READER FRIDAY: Tell Us About Your Most Difficult Scene

Tell us about the hardest scene you’ve ever had to write. What made it difficult? How did you get through the challenge of it?

This entry was posted in #ReaderFriday, advice, Writing and tagged , , by Jordan Dane. Bookmark the permalink.

About Jordan Dane

Bestselling, critically-acclaimed author Jordan Dane’s gritty thrillers are ripped from the headlines with vivid settings, intrigue, and dark humor. Publishers Weekly compared her intense novels to Lisa Jackson, Lisa Gardner, and Tami Hoag, naming her debut novel NO ONE HEARD HER SCREAM as Best Books of 2008. She is the author of young-adult novels written for Harlequin Teen, the Sweet Justice thriller series for HarperCollins., and the Ryker Townsend FBI psychic profiler series, Mercer's War vigilante novellas, and the upcoming Trinity LeDoux bounty hunter novels set in New Orleans. Jordan shares her Texas residence with two lucky rescue dogs. To keep up with new releases & exclusive giveaways, click HERE

6 thoughts on “READER FRIDAY: Tell Us About Your Most Difficult Scene

  1. Before I sold, I took a 45-hour Citizen Police Academy course over a series of weeks & one night the police played a video recording of a horrifying traffic stop by a State Trooper who had been gunned down. The video did not show the graphic death, since that was off camera, but I will never forget the audio of him dying. I cried all the way home as I drove & went straight to finishing an emotional scene that I’d been working on where an Hispanic homicide detective was gunned down on his front lawn as his terrified wife watched from an upstairs bedroom window.

    I couldn’t imagine what the poor wife felt or the shock of the detective at being assaulted at his own home (helpless & knowing his family was in danger), but after I finished, I took a break to do laundry & distance myself from the impact. I found myself talking to my cats, calling them “cosas finas,” a Spanish term meaning ” fine things.”

    I hadn’t used that term EVER, but it felt very familiar to me. After speaking to my Hispanic father, he reminded me that my deceased grandfather used to call his grandkids “cosas finas” as a term of endearment. I got goose bumps when I realized my grandfather, the only other writer in my family, had been with me as I wrote that scene.

    After that memorable moment, and after I sold, I created my corporation COSAS FINAS in honor of my grandfather. He was with me that day & helped me write that tough scene. I wasn’t alone.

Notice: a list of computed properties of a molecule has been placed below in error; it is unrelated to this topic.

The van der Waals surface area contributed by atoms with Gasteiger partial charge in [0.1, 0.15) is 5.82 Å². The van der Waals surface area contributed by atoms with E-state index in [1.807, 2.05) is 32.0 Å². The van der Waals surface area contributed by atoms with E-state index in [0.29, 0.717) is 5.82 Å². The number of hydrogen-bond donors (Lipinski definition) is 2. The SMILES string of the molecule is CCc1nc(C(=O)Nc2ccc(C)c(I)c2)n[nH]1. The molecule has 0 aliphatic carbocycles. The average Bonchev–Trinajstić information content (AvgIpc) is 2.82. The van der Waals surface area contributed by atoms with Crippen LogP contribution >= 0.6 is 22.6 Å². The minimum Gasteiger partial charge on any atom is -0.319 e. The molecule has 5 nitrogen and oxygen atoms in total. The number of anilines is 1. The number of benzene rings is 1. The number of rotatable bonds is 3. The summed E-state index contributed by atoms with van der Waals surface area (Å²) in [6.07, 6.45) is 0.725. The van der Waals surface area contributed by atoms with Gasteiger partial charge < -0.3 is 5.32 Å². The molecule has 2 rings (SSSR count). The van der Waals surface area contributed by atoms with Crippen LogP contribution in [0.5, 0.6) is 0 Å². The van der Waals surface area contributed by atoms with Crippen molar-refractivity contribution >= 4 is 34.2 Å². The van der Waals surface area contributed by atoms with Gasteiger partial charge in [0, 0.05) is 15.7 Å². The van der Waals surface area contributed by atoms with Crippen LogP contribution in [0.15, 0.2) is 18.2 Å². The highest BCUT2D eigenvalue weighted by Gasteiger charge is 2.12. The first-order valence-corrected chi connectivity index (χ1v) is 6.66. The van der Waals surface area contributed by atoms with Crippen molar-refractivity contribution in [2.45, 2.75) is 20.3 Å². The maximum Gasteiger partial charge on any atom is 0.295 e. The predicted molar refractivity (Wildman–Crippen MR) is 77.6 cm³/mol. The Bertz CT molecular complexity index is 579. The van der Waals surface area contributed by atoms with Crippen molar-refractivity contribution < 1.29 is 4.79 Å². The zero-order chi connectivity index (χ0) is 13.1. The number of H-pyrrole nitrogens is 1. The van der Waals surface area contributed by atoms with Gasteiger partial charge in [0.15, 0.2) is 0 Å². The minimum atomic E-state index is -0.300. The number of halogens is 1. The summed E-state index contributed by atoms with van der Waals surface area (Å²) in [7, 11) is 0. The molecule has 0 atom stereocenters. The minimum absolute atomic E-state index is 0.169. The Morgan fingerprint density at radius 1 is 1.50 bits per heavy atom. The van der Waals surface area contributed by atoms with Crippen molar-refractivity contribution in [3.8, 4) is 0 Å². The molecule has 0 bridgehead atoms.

• I have goosebumps, Jordan. What a beautiful story.

      I didn’t answer this question earlier, because I can’t pinpoint one scene. Writing CLEAVED left me emotionally spent for weeks, months, I don’t even know how long. Without psychoanalyzing myself, maybe it’s because I relate to Sage on such a deep level. When she hurts, I hurt. In writing Book 3, I’m now an emotional wreck again. Logically, it’s crazy! But it is what it is. There’s something about that series that affects me.

  2. I wrote a scene about a Kiowa men who watched his wife and children die from wounds because he himself was wounded and could not protect them. It took mounds of research to trace the timeline of someone who is dying from gunshot wounds and burns.

    Get through it? I didn’t get through it. It’s still with me, and I wrote that scene 40 years ago.

  3. Emotionally, a deathbed scene because my dad had died less than a year earlier from cancer. I wept through the writing as I channeled my own grief into the main character. Over thirty years later, I still can’t read that scene without my throat closing up from emotion.

    Technically, it was a series of scenes from the viewpoint of a secondary character whose true identity I was hiding from the reader. I wanted to hide the identity without the reader realizing I wasn’t telling them everything, but I didn’t want to lie to them, either. Very tricky. I ended up using a cold to warm viewpoint, and straightforward recitation of events rather than delving too deep into memory.

  4. The hardest scene I have ever written (so far) was not a death scene, but the aftermath of that death, the funeral. I had to remember the first funeral I ever attended, which was my paternal grandfather’s, when I was in college. A week before he died, he was dancing at a grandson’s wedding (my cousin). He had a heart attack three days later, was hospitalized and four days later had the last one. At the funeral I had to struggle with my disbelief that he was dead, and my guilt that I had not taken the time to go see him in the hospital, even though it was only across town. Although the circumstances of my character’s death were very different, I still had to channel that 30-year-old grief to write the scene from the perspective of the deceased’s lover.

Comments are closed.